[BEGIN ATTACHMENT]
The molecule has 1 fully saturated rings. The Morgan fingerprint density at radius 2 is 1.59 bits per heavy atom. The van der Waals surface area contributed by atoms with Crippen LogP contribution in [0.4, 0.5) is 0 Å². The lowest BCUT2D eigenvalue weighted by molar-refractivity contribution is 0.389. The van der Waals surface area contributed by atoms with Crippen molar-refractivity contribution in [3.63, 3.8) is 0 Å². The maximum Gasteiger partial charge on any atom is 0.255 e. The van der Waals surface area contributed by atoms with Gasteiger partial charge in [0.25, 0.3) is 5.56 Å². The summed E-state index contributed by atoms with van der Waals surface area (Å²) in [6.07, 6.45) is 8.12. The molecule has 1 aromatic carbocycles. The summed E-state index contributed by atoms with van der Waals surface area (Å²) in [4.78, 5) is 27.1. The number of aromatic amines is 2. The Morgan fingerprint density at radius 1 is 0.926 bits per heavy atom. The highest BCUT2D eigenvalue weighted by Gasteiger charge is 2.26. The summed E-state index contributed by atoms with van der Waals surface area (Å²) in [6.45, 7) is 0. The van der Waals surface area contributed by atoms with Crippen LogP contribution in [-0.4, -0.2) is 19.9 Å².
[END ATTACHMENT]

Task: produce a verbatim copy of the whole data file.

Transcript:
The molecule has 1 fully saturated rings. The Morgan fingerprint density at radius 2 is 1.59 bits per heavy atom. The van der Waals surface area contributed by atoms with Crippen LogP contribution in [0.4, 0.5) is 0 Å². The lowest BCUT2D eigenvalue weighted by molar-refractivity contribution is 0.389. The van der Waals surface area contributed by atoms with Crippen molar-refractivity contribution in [3.63, 3.8) is 0 Å². The maximum Gasteiger partial charge on any atom is 0.255 e. The van der Waals surface area contributed by atoms with Gasteiger partial charge in [0.25, 0.3) is 5.56 Å². The summed E-state index contributed by atoms with van der Waals surface area (Å²) in [6.07, 6.45) is 8.12. The molecule has 1 aromatic carbocycles. The summed E-state index contributed by atoms with van der Waals surface area (Å²) in [4.78, 5) is 27.1. The number of aromatic amines is 2. The Morgan fingerprint density at radius 1 is 0.926 bits per heavy atom. The highest BCUT2D eigenvalue weighted by Gasteiger charge is 2.26. The summed E-state index contributed by atoms with van der Waals surface area (Å²) in [6.45, 7) is 0. The van der Waals surface area contributed by atoms with Crippen LogP contribution in [-0.4, -0.2) is 19.9 Å².